Day 6 includes a visit to the giant Buddha and and ancient monastery

DAY 6–I’m standing in front of a Giant Buddha making a wish—out loud.

Mel and Eileen in front of giant Buddha statue in Hong Kong

Monks, I’m told, stand in this very spot to pray because there seems to be an echo.

And this isn’t just any Buddha but the largest outdoor sitting Buddha in the Po Lin Monastery on the island of Lantau. The Monastery was established in 1906—some 100 monks hidden from the tourists still live here—but the Tian Tan  Giant Buddha   -which took 10 years to build—after 20 years of planning  has only been here since 2001. It is built from 202 Bronze pieces and weighs over 250 tons. We walk up 268 steps to get a closer look. Wow!  It is huge!

We eat a Vegetarian Lunch in the monastery—hot and sour soup, spring rolls, rice, lemon bean curd called drunken chicken, stir fried veggies.

Outside people are lighting incense and praying. But what I can’t get my head around is that the merger of the commercial and the religious. Just outside the monastery is Ngong Ping 360, a little tourist village that with shops, and restaurants.

Even getting here is an adventure. We take a taxi from Kowloon (about $30 US dollars, though you could take the subway or a bus) and then board the famous Ngong Ping Cable Car for the 3.5 mile journey–it is the biggest cable car in Asia—We’re in the Crystal Car which means the bottom is clear so we can see not only North Lantau but the South China Sea and the planes lined up at the nearby airport.

Since this Cable Car was completed in 2006, this has become one of Hong Kong’s top tourist attractions—in fact when we leave, the lines stretch so long that people will be waiting for hours for the experience. (You can book tickets on line.)  As we walk through the village—yes there is a Starbucks here as well as a Subway—there are shops selling everything from stuffed pandas to chopsticks to tee shirts. People are here as much for the village as for the monastery and Buddha.

“It is a family day,” our guide says.  You can also opt for the four hour hike up rather than the half hour cable car—up winding wooden steps through the greenery. “It looks easy but it’ not,” our guide assures us.

The village isn’t cheesy—I’ve seen worse at other ruins and cultural places in the world. It is just a funny juxtaposition with people souvenir shopping and eating ice cream and then praying to the giant Buddha.  There is even a multi-media Walking with Buddha attraction that explains the life of Siddhartha Gautama, the man who became Buddha and his path to enlightenment.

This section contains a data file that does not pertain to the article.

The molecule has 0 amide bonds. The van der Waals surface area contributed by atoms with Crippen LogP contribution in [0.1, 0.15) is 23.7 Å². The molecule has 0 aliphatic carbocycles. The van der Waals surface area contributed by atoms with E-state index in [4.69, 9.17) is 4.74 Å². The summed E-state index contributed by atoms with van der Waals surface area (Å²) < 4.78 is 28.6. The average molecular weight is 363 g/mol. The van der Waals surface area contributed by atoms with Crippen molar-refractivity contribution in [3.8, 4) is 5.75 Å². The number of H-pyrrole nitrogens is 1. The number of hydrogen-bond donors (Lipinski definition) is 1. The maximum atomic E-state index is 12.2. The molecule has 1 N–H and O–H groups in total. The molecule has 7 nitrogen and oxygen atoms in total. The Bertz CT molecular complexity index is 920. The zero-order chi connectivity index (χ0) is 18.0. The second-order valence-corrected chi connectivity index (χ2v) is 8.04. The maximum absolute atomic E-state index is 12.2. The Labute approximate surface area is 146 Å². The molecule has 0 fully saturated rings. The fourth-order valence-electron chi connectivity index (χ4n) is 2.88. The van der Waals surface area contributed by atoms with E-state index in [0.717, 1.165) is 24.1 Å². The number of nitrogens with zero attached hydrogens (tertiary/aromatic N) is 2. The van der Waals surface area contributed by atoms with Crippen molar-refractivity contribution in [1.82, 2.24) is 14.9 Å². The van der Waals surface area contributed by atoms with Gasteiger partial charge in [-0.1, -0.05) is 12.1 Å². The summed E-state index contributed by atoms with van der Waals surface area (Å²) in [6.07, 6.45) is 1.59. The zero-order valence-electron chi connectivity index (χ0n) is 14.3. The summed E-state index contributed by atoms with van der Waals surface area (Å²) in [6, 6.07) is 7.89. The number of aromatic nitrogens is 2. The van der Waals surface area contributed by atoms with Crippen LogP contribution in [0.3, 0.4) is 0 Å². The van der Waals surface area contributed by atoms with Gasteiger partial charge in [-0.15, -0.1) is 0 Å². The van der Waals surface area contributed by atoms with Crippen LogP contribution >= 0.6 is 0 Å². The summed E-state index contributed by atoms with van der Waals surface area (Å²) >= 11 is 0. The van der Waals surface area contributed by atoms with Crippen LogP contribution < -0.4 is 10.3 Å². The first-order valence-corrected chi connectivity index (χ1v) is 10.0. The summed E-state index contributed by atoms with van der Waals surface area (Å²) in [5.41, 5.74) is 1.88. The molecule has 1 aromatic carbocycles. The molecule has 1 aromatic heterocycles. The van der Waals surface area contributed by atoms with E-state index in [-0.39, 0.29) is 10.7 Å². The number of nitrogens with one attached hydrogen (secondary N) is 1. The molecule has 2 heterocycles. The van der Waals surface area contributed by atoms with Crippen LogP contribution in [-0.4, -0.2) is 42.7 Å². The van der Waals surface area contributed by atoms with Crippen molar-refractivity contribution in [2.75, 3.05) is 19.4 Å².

We missed that and headed to the Buddha himself. Wow it’s big!  Tourists and locals are praying to him and posing for pictures in front of him. We do the same. I try to imagine trucks bringing up the pieces one ton at a time. Amazing.

But there is something else here—as touristy as this is—it is also a unique attraction and a pleasure to be out of Hong Kong’s throngs for an afternoon.  Our “Crystal” cable car seats 10 and the floor is made of a single piece of layered tempered glass-the first in the world. Crazy!

Now the monks have raised money to replace the small monastery with a much grander affair. It is being constructed behind the monastery we visit. Donations have poured in from locals, I learn.

Some people avoid the cable car entirely and hike up –up and down four mountains to get here—more than 3,000 steps!  This mountain top is over 3100 feet high—much higher than Hong Kong’s famous Victoria Peak.

“The idea is it must be hard to get to the Monastery,” our guide explains. When she was a girl, the bus only came half way up and you had to hike the rest of the way. “You have to really want to see the monastery and the Buddha,” she says. “It’s not supposed to be easy.”

I hope that’s what all of those hundreds on the line think.   “The tourists come to see the Buddha,” she says. “We come to see the monastery.”

I just wonder if my wish—the one I made to the giant Buddha—will come true.

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